I should note that I have done absolutely no statistical analysis to determine how this might affect damage infliction rates. At this point, it's just a brain-fart.

I guess it should work well enough for cursed weapons as well, except that the player would lose the element of choice and would always have to take the worst result, normally the lowest.... but if, for example, attacking a friend while charmed, it might be the higher.

Battlefront 15mm A9 Cruisers

These 15mm (1:100 scale) models of the A9 Cruiser Mk.1 are Battlefront's old casts; they've since been remastered, but I haven't seen any of the new ones in the wild so I don't know how they compare. These ones were given to me by my friend Steve.

I've painted them in BEF livery, circa 1940. It's taken me an age to get them finished.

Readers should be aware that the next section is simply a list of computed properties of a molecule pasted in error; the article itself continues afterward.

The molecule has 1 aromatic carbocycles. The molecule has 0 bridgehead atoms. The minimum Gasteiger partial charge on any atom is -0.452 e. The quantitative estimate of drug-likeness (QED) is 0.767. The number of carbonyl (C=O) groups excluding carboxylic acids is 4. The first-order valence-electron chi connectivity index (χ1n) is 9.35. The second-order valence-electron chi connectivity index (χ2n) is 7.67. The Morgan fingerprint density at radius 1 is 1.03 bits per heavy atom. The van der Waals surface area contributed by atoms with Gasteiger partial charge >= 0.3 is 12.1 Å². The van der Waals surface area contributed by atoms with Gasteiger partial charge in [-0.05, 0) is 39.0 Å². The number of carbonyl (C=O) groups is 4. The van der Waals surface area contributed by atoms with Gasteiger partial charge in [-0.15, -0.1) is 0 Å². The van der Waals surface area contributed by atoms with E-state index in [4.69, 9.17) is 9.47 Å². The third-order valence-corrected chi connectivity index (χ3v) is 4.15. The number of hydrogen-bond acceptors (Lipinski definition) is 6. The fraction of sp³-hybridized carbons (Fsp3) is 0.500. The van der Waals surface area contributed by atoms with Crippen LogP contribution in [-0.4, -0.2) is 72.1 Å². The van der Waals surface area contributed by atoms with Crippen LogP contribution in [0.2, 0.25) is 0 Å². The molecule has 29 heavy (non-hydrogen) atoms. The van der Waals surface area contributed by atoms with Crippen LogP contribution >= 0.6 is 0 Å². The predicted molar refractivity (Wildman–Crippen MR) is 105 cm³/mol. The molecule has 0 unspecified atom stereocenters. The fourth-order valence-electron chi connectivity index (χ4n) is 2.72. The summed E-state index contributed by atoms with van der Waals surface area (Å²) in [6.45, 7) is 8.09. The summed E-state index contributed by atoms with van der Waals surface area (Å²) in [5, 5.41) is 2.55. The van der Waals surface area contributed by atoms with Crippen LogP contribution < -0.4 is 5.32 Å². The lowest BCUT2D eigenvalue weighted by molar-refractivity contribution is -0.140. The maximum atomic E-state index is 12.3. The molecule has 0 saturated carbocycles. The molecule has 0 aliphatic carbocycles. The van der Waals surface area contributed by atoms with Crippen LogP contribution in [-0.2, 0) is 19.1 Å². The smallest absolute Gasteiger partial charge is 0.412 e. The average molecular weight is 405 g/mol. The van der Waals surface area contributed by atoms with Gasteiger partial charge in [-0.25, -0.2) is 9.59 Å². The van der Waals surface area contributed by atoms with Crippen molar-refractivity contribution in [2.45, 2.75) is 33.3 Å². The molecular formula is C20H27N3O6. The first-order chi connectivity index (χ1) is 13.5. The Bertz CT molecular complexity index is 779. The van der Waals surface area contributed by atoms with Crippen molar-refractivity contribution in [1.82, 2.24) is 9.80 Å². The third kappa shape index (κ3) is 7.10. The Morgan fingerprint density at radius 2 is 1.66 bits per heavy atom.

Great Geomorphic Genesis, Batman!


(The link goes to Stonewerks blog).  I'd just like to second the plea for an automated geomorphic mapper to pump out pseudo-3d maps like this.

It would not only make me happy, it would also align the stars and bring peace and happiness on earth.

(NOTE: I am not a programmer, so I have absolutely no clue how difficult such a thing would be to create.)


Today, two major earthquakes within a couple of hours once again laid waste to my workroom. The shelf module holding the plastic storage drawer thingummies that I keep all my figures in, painted and unpainted, tore itself loose from its brackets and dumped everything on to the floor, simultaneously blocking the door so that it will be very, very tricky getting in there to clear it all up (again).

There's bound to be other chaos in there too, but that's all I could see through the tiny gap I could force in the doorway.

I'm really over all this earthwobbling crap. Enough is enough.

"Plastic Soldier" and Battlefront 15mm Pz IV comparison

The sprue - obverse and reverse